California treasurer reports benefits from tightening spreads


California’s spreads to municipal market benchmarks have tightened over the past decade and its ratings have risen as the state’s economic and budget conditions improved, according to the state treasurer’s annual debt affordability report.

The state has sold $7.5 billion of general obligation bonds since Treasurer Fiona Ma took office in January, including $5.2 billion that refinanced older, higher-interest rate debt in refundings the treasurer’s report said will save Californians $1.3 billion in reduced debt service costs on a present value basis. The state has averaged $7.7 billion in GO sales annually over the past five years.

The power of debt, when smartly implemented, can benefit Californians in a way that is visible, positive, and fair, California Treasurer Fiona Ma said.

Ma campaign

“Lower borrowing costs, a favorable interest rate environment, improved ratings, and a continued commitment to building reserves will make California more prepared for the inevitable downturn in the economy,” Ma wrote in the report released Oct. 2.

Fitch Ratings upgraded California’s GO rating in August to AA from AA-minus while maintaining a stable outlook. The state holds an AA-minus rating with a stable outlook from S&P Global Ratings, and an equivalent Aa3 from Moody’s Investor Service, which elevated its outlook to positive in June 2018.

The ratings reflect an upward climb over the past decade. S&P dropped California to A-minus in January 2010. They fell to BBB and Baa1 from Fitch and Moody’s in 2009.

The strength of the state’s credit profile, coupled with the supply-demand imbalance for tax-exempt bonds, contributed to interest rates on the state’s bonds outperforming those of many other municipal issuers across the country in fiscal 2018-19, according to the report.

Trading spreads on California’s 30-year bonds to the Municipal Market Data benchmark tightened from a high of more than 150 basis points at year-end 2009 to a low of four basis points in September 2019.

The report also acknowledged that the municipal bond market and prices for the state’s bonds are affected by overall conditions in the debt capital markets as well as factors specific to the state.

Since the state’s last debt report a year ago, the municipal bond market has been significantly impacted by changes in Federal Reserve monetary policy, investors’ outlook on the U.S. and global economies, and rising geopolitical and international trade tensions. In response to these events, along with federal limits to state and local tax deductions that make tax-exempt debt more attractive, short-term tax-exempt municipal bond interest rates have generally risen, while long-term tax-exempt interest rates have generally declined, the report said.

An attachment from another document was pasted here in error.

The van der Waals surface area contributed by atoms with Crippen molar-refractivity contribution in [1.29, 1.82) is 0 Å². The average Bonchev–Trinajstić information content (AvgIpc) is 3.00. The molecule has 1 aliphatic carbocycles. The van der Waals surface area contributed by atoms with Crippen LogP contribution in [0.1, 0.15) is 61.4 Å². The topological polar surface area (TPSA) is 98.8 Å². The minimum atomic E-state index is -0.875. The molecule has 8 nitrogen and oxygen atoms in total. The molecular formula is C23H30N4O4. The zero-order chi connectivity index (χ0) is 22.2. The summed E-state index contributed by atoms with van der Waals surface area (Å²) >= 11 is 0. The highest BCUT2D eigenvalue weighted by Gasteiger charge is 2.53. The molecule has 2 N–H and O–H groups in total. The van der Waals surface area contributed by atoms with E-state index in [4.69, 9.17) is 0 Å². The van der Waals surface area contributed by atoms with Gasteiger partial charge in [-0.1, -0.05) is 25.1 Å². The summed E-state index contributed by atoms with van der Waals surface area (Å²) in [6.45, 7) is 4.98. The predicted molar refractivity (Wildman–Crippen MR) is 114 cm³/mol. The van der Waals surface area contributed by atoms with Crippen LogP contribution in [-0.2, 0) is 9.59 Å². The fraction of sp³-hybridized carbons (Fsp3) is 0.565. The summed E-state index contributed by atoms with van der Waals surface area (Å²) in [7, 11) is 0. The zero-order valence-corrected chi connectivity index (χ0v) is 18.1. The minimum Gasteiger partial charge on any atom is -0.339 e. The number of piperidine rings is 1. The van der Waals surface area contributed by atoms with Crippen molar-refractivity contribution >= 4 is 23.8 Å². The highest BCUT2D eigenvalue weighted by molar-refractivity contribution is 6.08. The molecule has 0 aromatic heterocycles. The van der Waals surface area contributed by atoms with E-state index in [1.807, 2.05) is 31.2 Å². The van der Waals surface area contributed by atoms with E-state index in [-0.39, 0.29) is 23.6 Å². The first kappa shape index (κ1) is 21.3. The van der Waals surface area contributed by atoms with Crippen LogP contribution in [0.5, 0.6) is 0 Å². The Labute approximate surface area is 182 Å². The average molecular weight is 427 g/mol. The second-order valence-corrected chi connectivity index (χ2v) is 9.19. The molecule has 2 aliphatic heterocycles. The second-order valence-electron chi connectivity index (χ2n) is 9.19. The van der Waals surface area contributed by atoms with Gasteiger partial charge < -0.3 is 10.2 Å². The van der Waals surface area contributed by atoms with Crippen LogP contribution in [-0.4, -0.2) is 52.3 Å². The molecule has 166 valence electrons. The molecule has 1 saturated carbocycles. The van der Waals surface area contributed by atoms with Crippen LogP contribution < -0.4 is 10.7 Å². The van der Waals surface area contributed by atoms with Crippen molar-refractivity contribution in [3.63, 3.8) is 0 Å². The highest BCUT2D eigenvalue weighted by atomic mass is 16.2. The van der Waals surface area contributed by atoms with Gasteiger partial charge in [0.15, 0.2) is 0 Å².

The state has $82 billion in outstanding long-term debt including GOs and lease revenue bonds and $43 billion in unused bonding authority. The state anticipates issuing another $11.4 billion in new money GOs and lease revenue bonds from fiscal years 2019 through 2021.

Debt service payments are expected to increase by $47.3 million in 2019-20 and by $467 million in 2020-21.

California ranks seventh in a ranking of the ten most populous states by Moody’s when debt is viewed as a percentage of gross domestic product with a 3.09% ratio. Texas has the lowest ratio at 0.68% with New York higher than the Golden State at 3.97% and Illinois at 4.25%.

“It is good to see that California’s debt-to-GDP ratio is only 3.09%, but this does not include unfunded pension and OPEB obligations. I am also concerned that California has $43 billion in authorized but unissued bonds,” said Marc Joffe, a senior policy analyst with the Reason Foundation. “I think the state should use more of this bonding capacity before asking voters to approve more.”

The annual report is intended to provide policymakers and the public with information on California’s debt profile and the market for California’s bonds to better assist with decisions about incurring debt the in the future.

Decisions around bond sales can affect programs encouraging affordable housing, protection of the environment and education, Ma said.

“By seeking the best debt solutions for those challenges, when applicable, we can ensure that the power of debt, when smartly implemented, can benefit our fellow citizens in a way that is visible, positive, and fair,” Ma wrote.

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